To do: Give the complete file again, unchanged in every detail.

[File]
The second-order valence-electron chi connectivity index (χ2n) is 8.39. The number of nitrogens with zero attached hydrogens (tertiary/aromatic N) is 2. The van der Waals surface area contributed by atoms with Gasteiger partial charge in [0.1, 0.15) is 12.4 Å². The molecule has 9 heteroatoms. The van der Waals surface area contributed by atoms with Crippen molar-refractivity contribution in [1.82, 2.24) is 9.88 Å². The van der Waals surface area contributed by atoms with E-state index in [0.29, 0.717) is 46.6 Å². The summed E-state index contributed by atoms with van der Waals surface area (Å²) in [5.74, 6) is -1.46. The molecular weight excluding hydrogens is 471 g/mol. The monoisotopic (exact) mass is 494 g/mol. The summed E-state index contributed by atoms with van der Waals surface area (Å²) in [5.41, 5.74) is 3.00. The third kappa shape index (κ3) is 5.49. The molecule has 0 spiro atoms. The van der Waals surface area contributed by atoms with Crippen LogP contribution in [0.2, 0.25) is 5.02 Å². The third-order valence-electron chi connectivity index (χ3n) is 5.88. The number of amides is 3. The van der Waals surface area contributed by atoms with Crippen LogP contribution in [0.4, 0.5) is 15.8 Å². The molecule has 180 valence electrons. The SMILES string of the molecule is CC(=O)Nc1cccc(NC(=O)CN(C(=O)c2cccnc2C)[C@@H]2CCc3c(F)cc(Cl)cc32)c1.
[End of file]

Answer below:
The second-order valence-electron chi connectivity index (χ2n) is 8.39. The number of nitrogens with zero attached hydrogens (tertiary/aromatic N) is 2. The van der Waals surface area contributed by atoms with Gasteiger partial charge in [0.1, 0.15) is 12.4 Å². The molecule has 9 heteroatoms. The van der Waals surface area contributed by atoms with Crippen molar-refractivity contribution in [1.82, 2.24) is 9.88 Å². The van der Waals surface area contributed by atoms with E-state index in [0.29, 0.717) is 46.6 Å². The summed E-state index contributed by atoms with van der Waals surface area (Å²) in [5.74, 6) is -1.46. The molecular weight excluding hydrogens is 471 g/mol. The monoisotopic (exact) mass is 494 g/mol. The summed E-state index contributed by atoms with van der Waals surface area (Å²) in [5.41, 5.74) is 3.00. The third kappa shape index (κ3) is 5.49. The molecule has 0 spiro atoms. The van der Waals surface area contributed by atoms with Crippen LogP contribution in [0.2, 0.25) is 5.02 Å². The third-order valence-electron chi connectivity index (χ3n) is 5.88. The number of amides is 3. The van der Waals surface area contributed by atoms with Crippen LogP contribution in [0.4, 0.5) is 15.8 Å². The molecule has 180 valence electrons. The SMILES string of the molecule is CC(=O)Nc1cccc(NC(=O)CN(C(=O)c2cccnc2C)[C@@H]2CCc3c(F)cc(Cl)cc32)c1.